It could be argued that one way of avoiding this problem is to adopt a product-based legislation that is based on the notion of substantial equivalence. In Canada, only “plants with novel traits” (PNTs) are subject to regulatory scrutiny (Smyth and McHughen 2008). PNTs are plants that contain traits that are new to the Canadian environment and have the potential to significantly impact on the environment or human health. To enter the market, PNTs must undergo stringent assessment, which aims to ensure that the plant is as safe as the conventional plants already in use (Marchant and Stevens 2015). Since the legislation applies to all varieties with novel traits, regardless of breeding method, it can be said to provide greater legal certainty than the present EU legislation.

In the United States, the rules cover introductions of so-called “regulated articles”. Regulated articles are organisms or products altered or produced through genetic engineering, which are plant pests or at least there is reason to suspect that they are.9 Genetic engineering is defined as genetic modification of organisms by recombinant DNA techniques. The U.S. legislation on plant pests aims to determine the extent to which an organism can harm plants, or parts thereof, directly or indirectly; the aim is not to protect ecosystems. Furthermore, there is a risk that the U.S. product based legislation, consisting of many different legal acts, will not be comprehensive and that some GM varieties will remain unregulated (Czarnezki and Montgomery 2013). To take one example, if a GM crop is not classified as a “plant pest” according to the US GM legislation, there is no other piece of legislation that enters into force and the crop will remain unregulated (Kimbrell 2013).10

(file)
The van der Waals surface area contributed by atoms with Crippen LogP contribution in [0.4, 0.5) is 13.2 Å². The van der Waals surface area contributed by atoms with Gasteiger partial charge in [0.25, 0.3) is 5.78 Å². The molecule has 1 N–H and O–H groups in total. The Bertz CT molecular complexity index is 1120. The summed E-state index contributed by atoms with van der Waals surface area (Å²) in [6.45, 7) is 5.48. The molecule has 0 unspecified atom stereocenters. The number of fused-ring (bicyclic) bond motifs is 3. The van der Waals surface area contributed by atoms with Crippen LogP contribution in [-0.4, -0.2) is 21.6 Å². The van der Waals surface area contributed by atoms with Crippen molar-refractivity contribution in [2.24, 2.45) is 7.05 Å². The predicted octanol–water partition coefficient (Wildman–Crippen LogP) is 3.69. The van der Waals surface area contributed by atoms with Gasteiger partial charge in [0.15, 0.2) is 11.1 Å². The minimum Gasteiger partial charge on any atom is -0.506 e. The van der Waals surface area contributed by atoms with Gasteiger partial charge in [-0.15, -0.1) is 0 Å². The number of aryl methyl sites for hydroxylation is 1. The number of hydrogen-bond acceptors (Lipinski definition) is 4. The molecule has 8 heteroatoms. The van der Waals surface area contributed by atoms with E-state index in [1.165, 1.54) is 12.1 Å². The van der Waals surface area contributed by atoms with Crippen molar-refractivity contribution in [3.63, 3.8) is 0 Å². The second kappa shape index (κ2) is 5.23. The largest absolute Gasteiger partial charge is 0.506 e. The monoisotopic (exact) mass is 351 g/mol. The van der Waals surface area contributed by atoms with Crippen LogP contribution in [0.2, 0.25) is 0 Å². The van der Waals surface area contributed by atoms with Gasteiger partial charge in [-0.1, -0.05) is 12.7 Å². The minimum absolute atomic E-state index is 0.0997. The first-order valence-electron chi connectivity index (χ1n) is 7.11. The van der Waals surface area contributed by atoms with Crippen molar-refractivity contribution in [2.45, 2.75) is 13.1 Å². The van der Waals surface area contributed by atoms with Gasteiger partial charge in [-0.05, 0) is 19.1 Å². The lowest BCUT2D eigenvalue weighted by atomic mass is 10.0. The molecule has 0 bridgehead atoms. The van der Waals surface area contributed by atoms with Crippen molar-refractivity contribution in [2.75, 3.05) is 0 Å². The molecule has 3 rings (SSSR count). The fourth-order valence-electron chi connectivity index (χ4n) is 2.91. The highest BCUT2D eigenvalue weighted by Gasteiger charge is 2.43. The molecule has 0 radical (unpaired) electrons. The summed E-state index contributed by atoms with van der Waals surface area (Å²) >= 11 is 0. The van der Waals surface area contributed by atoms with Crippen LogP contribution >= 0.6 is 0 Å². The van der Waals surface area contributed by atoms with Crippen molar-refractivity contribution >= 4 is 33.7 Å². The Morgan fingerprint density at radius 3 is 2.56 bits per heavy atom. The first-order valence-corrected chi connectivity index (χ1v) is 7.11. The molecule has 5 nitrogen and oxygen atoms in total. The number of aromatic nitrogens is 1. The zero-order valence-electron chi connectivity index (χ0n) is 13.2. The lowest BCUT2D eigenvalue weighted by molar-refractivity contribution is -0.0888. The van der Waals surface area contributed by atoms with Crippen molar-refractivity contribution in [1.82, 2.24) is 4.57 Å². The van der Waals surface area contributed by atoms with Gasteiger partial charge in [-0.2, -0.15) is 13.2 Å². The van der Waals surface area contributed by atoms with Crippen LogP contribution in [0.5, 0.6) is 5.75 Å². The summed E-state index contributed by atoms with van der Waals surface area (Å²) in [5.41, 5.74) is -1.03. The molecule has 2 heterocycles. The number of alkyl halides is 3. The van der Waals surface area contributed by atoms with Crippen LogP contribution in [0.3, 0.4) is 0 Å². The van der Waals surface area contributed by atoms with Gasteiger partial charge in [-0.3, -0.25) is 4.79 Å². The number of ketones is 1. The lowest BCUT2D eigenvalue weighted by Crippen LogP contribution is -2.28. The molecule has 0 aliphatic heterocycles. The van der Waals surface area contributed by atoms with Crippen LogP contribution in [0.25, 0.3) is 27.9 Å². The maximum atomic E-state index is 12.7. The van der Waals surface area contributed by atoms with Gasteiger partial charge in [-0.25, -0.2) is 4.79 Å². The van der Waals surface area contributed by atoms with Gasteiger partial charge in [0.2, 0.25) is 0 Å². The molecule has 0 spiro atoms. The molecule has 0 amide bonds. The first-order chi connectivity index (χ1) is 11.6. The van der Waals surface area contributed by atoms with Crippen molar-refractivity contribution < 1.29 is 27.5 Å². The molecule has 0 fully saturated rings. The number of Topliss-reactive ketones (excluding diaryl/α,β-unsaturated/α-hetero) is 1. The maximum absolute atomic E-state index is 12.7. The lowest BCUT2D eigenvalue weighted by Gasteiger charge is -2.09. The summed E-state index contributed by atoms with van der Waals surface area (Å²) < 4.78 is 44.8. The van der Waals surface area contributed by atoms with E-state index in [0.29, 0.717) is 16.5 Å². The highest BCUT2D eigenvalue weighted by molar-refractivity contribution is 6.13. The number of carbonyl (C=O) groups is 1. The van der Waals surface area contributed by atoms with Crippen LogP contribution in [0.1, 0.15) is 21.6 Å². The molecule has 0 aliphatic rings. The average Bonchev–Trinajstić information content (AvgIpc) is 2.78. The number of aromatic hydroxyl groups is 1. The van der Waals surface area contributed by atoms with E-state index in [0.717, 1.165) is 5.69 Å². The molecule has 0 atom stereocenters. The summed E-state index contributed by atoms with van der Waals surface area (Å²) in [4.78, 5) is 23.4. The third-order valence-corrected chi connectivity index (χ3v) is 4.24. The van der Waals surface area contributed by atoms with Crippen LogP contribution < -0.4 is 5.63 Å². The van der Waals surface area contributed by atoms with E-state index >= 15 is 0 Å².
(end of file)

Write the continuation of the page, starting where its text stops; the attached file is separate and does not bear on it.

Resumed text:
Non-discrimination and Coherence with Non-GM Breeding Techniques

A second major point of criticism against the EU GM legislation is that it violates the principle of non-discrimination, since it puts severe restrictions on (GM) varieties that fall under the directive but fails to regulate (conventional, non-GM) varieties that involve similar or in some cases even more serious risks (McHughen 2007; Morris 2007; Morris and Spillane 2010; Podevin et al. 2012; ACRE 2013a).11 Batista et al. (2008) mention the example of plant mutagenesis, which does not fall under the present legislation but which could induce much more transcriptomic changes than transgene insertion. Arguably, if the health and environmental risks associated with GM crop introductions are the same in kind as those associated with conventional varieties, there are no good reasons for maintaining separate legislations for GM and conventional varieties from the viewpoint of health and environmental risk prevention (NIH 1992; Miller 2010).